But, really getting this project out in the world is really meant to be the catalyst for me to get over my fears of putting code I’ve written out there. It may not be the most sophisticated and it may not even be the best way to do this, but it is code I’ve written and it does the thing it is meant to do. That is pretty cool to me.
Let me know if you have any questions in the comments!
Last Fall I decided I wanted to create my own package as a learning process, but I couldn’t really think of anything to build. I mulled over the idea and nothing exciting came to mind. I chose to not force the issue and worked on other things. I thought to myself that I should just work on other projects and as I work I should think about the processes I’m going through. If there is something I’m doing often by hand it could be a great idea to automate it with a package and if it is something I find useful others might find it useful as well. That would make a great idea for something to publish to NPM.
A few weeks ago I had an idea. I really like working with Express to build Node apps. It makes routing super easy and it’s simple to get something up and running. In the Express documentation there is mention of a project generator. I’ve tried it out and it definitely does what it advertises, but after working with it a few times I found I was editing the folder structure pretty extensively to have it the way I like working.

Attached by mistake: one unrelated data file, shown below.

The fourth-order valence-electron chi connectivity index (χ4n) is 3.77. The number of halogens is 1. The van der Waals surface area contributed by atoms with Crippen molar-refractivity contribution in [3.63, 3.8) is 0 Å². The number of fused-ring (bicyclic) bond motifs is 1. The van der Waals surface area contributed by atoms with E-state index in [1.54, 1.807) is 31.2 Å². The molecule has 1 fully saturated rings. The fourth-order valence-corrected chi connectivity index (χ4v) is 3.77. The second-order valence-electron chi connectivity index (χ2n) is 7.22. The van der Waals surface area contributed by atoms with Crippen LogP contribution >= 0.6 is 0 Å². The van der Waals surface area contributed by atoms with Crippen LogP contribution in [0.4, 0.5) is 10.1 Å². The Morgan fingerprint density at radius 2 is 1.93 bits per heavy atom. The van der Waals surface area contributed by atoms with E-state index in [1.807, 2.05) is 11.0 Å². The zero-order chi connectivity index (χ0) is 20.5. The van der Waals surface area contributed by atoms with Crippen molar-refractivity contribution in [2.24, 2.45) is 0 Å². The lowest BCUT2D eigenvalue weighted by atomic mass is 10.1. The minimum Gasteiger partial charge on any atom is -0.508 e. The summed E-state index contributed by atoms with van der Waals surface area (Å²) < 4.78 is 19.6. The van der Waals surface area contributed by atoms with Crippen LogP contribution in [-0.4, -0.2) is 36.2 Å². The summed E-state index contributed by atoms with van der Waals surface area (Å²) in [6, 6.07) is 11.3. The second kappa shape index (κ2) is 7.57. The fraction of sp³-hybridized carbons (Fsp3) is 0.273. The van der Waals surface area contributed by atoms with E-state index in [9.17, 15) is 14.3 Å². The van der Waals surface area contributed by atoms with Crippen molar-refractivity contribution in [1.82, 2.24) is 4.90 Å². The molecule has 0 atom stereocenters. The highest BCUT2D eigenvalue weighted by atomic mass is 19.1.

So, this will be my first foray into creating a package for NPM. I’m going to make my own Express project creator. I prefer a more stripped down directory structure and this will help me automate a manual task. Most likely, only I will find it useful as it will set everything up the way I prefer to work, but maybe others wil try it and like it too.
The true point of this project is to get over the nervousness I have of creating my first package and putting myself out there in the open source community. Using a simple project to get started will help me relax. Maybe then I will have an idea that might be more community driven to solve a problem I see others facing. But, that time is not right now.
I will put up a post after I publish it. Have you published your first package to NPM recently? Or are you a seasoned pro with advice for a newbie? Let me know in the comments!